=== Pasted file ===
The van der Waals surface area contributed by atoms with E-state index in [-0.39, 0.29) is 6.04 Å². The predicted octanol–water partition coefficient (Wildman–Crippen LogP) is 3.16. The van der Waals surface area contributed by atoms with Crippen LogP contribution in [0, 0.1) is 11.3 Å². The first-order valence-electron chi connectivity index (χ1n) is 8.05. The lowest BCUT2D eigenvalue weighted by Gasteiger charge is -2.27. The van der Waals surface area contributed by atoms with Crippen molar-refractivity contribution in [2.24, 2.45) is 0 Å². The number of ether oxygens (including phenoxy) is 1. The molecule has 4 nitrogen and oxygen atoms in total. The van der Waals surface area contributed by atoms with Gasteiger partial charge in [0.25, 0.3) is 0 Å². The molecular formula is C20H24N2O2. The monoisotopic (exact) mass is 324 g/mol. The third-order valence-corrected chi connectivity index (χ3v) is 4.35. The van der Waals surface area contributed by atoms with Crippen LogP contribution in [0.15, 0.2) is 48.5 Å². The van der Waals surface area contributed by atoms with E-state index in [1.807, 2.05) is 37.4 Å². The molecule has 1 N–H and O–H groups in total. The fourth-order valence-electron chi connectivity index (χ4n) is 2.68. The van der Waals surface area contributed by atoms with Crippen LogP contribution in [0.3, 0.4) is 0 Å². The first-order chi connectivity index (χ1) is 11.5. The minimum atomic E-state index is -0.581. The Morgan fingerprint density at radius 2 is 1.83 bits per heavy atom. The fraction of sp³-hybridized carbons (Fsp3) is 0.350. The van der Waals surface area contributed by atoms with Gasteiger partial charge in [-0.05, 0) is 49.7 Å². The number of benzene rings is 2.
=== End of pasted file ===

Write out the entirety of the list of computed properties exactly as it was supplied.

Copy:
The van der Waals surface area contributed by atoms with E-state index in [-0.39, 0.29) is 6.04 Å². The predicted octanol–water partition coefficient (Wildman–Crippen LogP) is 3.16. The van der Waals surface area contributed by atoms with Crippen LogP contribution in [0, 0.1) is 11.3 Å². The first-order valence-electron chi connectivity index (χ1n) is 8.05. The lowest BCUT2D eigenvalue weighted by Gasteiger charge is -2.27. The van der Waals surface area contributed by atoms with Crippen molar-refractivity contribution in [2.24, 2.45) is 0 Å². The number of ether oxygens (including phenoxy) is 1. The molecule has 4 nitrogen and oxygen atoms in total. The van der Waals surface area contributed by atoms with Gasteiger partial charge in [0.25, 0.3) is 0 Å². The molecular formula is C20H24N2O2. The monoisotopic (exact) mass is 324 g/mol. The third-order valence-corrected chi connectivity index (χ3v) is 4.35. The van der Waals surface area contributed by atoms with Crippen LogP contribution in [0.15, 0.2) is 48.5 Å². The van der Waals surface area contributed by atoms with E-state index in [1.807, 2.05) is 37.4 Å². The molecule has 1 N–H and O–H groups in total. The fourth-order valence-electron chi connectivity index (χ4n) is 2.68. The van der Waals surface area contributed by atoms with Crippen LogP contribution in [0.3, 0.4) is 0 Å². The first-order chi connectivity index (χ1) is 11.5. The minimum atomic E-state index is -0.581. The Morgan fingerprint density at radius 2 is 1.83 bits per heavy atom. The fraction of sp³-hybridized carbons (Fsp3) is 0.350. The van der Waals surface area contributed by atoms with Gasteiger partial charge in [-0.05, 0) is 49.7 Å². The number of benzene rings is 2.